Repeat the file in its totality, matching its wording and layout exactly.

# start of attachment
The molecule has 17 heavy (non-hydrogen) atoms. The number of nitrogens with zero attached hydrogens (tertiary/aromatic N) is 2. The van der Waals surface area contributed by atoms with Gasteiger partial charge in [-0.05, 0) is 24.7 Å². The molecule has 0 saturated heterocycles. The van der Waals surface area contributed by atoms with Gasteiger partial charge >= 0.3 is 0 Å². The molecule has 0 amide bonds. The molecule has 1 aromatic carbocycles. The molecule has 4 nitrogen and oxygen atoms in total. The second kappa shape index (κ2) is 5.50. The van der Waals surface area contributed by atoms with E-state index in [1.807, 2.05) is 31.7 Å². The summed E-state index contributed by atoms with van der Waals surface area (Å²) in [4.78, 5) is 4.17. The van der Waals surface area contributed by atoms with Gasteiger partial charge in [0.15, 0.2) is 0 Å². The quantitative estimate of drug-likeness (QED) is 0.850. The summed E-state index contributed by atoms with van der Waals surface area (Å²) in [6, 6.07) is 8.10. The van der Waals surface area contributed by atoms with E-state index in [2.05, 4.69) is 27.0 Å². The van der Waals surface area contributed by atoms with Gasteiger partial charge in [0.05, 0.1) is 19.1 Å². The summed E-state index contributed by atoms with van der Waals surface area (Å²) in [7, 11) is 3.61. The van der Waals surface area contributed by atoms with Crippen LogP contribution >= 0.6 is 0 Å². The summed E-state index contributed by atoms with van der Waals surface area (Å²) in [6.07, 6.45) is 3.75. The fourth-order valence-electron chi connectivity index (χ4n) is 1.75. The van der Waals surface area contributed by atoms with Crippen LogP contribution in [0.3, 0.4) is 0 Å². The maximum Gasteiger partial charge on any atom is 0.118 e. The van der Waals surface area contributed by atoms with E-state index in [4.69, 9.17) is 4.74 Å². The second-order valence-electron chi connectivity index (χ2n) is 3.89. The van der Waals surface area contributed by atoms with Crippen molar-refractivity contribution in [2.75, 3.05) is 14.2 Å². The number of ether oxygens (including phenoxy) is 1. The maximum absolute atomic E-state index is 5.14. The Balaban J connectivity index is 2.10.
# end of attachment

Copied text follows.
The molecule has 17 heavy (non-hydrogen) atoms. The number of nitrogens with zero attached hydrogens (tertiary/aromatic N) is 2. The van der Waals surface area contributed by atoms with Gasteiger partial charge in [-0.05, 0) is 24.7 Å². The molecule has 0 saturated heterocycles. The van der Waals surface area contributed by atoms with Gasteiger partial charge >= 0.3 is 0 Å². The molecule has 0 amide bonds. The molecule has 1 aromatic carbocycles. The molecule has 4 nitrogen and oxygen atoms in total. The second kappa shape index (κ2) is 5.50. The van der Waals surface area contributed by atoms with E-state index in [1.807, 2.05) is 31.7 Å². The summed E-state index contributed by atoms with van der Waals surface area (Å²) in [4.78, 5) is 4.17. The van der Waals surface area contributed by atoms with Gasteiger partial charge in [0.15, 0.2) is 0 Å². The quantitative estimate of drug-likeness (QED) is 0.850. The summed E-state index contributed by atoms with van der Waals surface area (Å²) in [6, 6.07) is 8.10. The van der Waals surface area contributed by atoms with E-state index in [2.05, 4.69) is 27.0 Å². The van der Waals surface area contributed by atoms with Gasteiger partial charge in [0.05, 0.1) is 19.1 Å². The summed E-state index contributed by atoms with van der Waals surface area (Å²) in [7, 11) is 3.61. The van der Waals surface area contributed by atoms with Crippen LogP contribution >= 0.6 is 0 Å². The summed E-state index contributed by atoms with van der Waals surface area (Å²) in [6.07, 6.45) is 3.75. The fourth-order valence-electron chi connectivity index (χ4n) is 1.75. The van der Waals surface area contributed by atoms with Crippen LogP contribution in [0.3, 0.4) is 0 Å². The maximum Gasteiger partial charge on any atom is 0.118 e. The van der Waals surface area contributed by atoms with E-state index in [4.69, 9.17) is 4.74 Å². The second-order valence-electron chi connectivity index (χ2n) is 3.89. The van der Waals surface area contributed by atoms with Crippen molar-refractivity contribution in [2.75, 3.05) is 14.2 Å². The number of ether oxygens (including phenoxy) is 1. The maximum absolute atomic E-state index is 5.14. The Balaban J connectivity index is 2.10.